Youth exchanges strengthen connectivity across the Taiwan Straits
By Peng Jiawei  ·  2023-07-31  ·   Source: NO.31 AUGUST 3, 2023
Members of Chinese mainland’s first academic group to visit Taiwan in more than three years bid farewell to their peers from Taiwan at Taiwan Taoyuan International Airport on the afternoon of July 23 (XINHUA)

As the plane landed at Taiwan Taoyuan International Airport on July 15, Wen Yunhao, a fourth-year undergraduate majoring in history at Peking University, looked out the window at a view that was at once familiar and strange.

It was the same airport that he had landed at seven years ago, when he and his family took a trip to the island. But this time, apart from the familiar rush of excitement, he was laden with anxieties—anxieties about the countless unknowns that awaited him.

However, his worries quickly melted as he and his travel buddies walked out of the gate into a welter of flowers, waving hands, and friendly greetings. And this was the beginning of the first visit made by a delegation of mainland universities to the island in more than three years.

A two-way street

Wen was one of the 37 students and faculty members from five mainland universities who were invited by the Ma Ying-jeou Foundation, an organization founded by Taiwan's former leader Ma Ying-jeou, to visit the island from July 15 through July 23.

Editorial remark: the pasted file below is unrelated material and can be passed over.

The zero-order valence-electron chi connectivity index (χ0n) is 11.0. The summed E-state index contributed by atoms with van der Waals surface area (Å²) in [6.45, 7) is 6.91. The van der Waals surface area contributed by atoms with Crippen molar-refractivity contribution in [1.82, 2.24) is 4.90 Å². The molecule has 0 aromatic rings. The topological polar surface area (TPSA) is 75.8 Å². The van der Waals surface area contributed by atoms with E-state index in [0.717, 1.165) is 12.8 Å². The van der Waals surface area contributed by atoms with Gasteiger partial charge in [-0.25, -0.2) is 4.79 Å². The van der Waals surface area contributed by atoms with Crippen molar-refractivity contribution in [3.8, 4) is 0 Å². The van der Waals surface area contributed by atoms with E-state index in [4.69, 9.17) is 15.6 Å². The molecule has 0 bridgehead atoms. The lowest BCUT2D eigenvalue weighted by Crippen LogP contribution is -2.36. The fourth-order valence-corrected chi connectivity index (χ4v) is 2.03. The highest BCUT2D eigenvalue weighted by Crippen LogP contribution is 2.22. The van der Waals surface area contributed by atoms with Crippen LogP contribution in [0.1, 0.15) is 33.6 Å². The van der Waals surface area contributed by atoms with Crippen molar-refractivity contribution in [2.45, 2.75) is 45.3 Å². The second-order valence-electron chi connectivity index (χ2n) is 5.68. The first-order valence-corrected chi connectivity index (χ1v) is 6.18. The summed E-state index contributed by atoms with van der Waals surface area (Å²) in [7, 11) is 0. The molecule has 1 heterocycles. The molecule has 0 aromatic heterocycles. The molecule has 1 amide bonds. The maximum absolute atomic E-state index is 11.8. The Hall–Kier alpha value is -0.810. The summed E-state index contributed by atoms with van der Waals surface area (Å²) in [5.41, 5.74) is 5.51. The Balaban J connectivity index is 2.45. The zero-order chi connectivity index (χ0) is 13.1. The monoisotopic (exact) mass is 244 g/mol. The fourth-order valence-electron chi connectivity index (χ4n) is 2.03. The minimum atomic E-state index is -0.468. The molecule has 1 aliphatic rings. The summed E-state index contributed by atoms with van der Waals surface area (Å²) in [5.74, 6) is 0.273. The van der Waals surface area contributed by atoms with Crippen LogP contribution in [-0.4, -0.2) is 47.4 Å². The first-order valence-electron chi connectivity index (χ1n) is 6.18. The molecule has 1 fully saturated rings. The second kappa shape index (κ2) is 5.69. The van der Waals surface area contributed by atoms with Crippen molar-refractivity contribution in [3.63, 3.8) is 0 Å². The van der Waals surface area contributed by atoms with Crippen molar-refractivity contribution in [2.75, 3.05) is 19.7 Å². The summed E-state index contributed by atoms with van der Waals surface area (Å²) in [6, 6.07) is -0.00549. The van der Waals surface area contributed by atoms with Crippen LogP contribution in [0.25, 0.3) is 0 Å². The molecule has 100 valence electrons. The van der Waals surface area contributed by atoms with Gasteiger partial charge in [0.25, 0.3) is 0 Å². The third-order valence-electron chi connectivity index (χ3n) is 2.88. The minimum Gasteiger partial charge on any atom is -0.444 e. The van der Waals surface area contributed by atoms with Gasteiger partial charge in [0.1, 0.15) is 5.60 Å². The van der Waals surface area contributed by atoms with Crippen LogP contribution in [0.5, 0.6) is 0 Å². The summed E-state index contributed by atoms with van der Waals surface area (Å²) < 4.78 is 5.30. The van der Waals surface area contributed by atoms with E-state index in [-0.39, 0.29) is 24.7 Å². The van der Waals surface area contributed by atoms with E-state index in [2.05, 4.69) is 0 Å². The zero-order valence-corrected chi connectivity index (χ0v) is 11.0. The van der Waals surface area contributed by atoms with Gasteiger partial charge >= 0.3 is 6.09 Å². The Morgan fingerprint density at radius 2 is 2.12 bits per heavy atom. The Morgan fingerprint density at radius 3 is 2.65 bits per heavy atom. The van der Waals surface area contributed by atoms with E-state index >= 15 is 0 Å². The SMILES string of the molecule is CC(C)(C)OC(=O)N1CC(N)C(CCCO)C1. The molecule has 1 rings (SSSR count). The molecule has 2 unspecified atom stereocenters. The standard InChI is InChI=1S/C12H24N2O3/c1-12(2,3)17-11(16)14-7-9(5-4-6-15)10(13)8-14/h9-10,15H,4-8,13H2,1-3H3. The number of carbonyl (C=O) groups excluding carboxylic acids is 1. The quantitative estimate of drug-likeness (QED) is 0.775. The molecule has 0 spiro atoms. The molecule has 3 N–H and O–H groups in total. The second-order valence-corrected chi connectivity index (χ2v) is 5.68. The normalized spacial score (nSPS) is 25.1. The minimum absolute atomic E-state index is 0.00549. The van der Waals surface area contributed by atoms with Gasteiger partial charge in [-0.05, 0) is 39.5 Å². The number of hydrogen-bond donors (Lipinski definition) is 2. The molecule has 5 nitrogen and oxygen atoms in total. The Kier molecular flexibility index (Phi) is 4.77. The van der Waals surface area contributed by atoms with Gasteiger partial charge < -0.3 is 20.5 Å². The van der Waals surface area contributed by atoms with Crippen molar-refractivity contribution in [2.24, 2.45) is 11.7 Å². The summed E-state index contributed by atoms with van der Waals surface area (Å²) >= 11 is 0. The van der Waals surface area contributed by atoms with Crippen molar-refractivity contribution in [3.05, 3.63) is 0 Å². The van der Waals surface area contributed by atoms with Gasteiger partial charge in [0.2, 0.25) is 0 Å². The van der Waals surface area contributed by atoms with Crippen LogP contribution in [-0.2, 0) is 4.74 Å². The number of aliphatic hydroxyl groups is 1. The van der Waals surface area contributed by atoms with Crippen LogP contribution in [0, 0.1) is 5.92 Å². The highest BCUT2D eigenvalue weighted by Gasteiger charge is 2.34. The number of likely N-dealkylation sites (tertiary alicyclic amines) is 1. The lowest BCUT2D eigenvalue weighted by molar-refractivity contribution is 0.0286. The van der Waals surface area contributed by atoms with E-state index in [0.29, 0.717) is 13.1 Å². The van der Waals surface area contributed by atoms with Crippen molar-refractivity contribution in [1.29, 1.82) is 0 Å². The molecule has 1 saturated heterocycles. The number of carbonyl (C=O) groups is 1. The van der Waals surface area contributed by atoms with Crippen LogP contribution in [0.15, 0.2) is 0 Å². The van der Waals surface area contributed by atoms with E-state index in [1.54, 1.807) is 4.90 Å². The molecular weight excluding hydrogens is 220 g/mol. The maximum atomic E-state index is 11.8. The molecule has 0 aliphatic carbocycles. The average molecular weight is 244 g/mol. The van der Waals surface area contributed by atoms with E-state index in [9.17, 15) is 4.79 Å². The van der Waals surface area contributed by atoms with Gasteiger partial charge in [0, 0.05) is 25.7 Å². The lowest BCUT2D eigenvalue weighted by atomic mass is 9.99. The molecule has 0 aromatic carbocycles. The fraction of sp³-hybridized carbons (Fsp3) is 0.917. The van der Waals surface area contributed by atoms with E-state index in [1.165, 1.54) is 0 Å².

Led by Hao Ping, Secretary of the Communist Party of China Committee of Peking University, the nine-day excursion to Taiwan came about three months after Ma made a private visit to the mainland in late March, the first such trip made by a sitting or former leader of Taiwan since 1949.

In the course of 12 days, Ma led a group of youth from Taiwan on a tour through several universities and historical sites, where they learned about the country's tumultuous past in the first part of the 20th century.

Taiwan has always been part of China's territory. By the time the People's Republic of China was founded in 1949, the defeated Kuomintang regime had retreated to the island, creating division between the two sides of the Taiwan Straits.

China's Central Government has proposed the One Country, Two Systems principle, under which Taiwan will retain its own social and economic systems upon peaceful reunification.

"People on both sides of the Taiwan Straits are all Chinese and we share the same ancestors," Ma said during this year's visit to Nanjing, Jiangsu Province. He further called on all Taiwanese youth to promote peace and revitalize the Chinese nation.

As a follow-up to Ma's visit, the mainland university delegation's first exchange trip to Taiwan featured a selection of sites that all testify to the deeply entangled roots that connect Taiwan to the Chinese mainland. Places these students visited include the Palace Museum in Taipei, a museum in Tapei that houses nearly 700,000 Chinese art works that were formerly held at the former imperial palace in Beijing, a cycling culture museum founded by Giant Group, a Taiwan-based bicycle brand that is immensely popular among mainland consumers, and the Taiwan Semiconductor Manufacturing Co., the world's largest semiconductor manufacturer.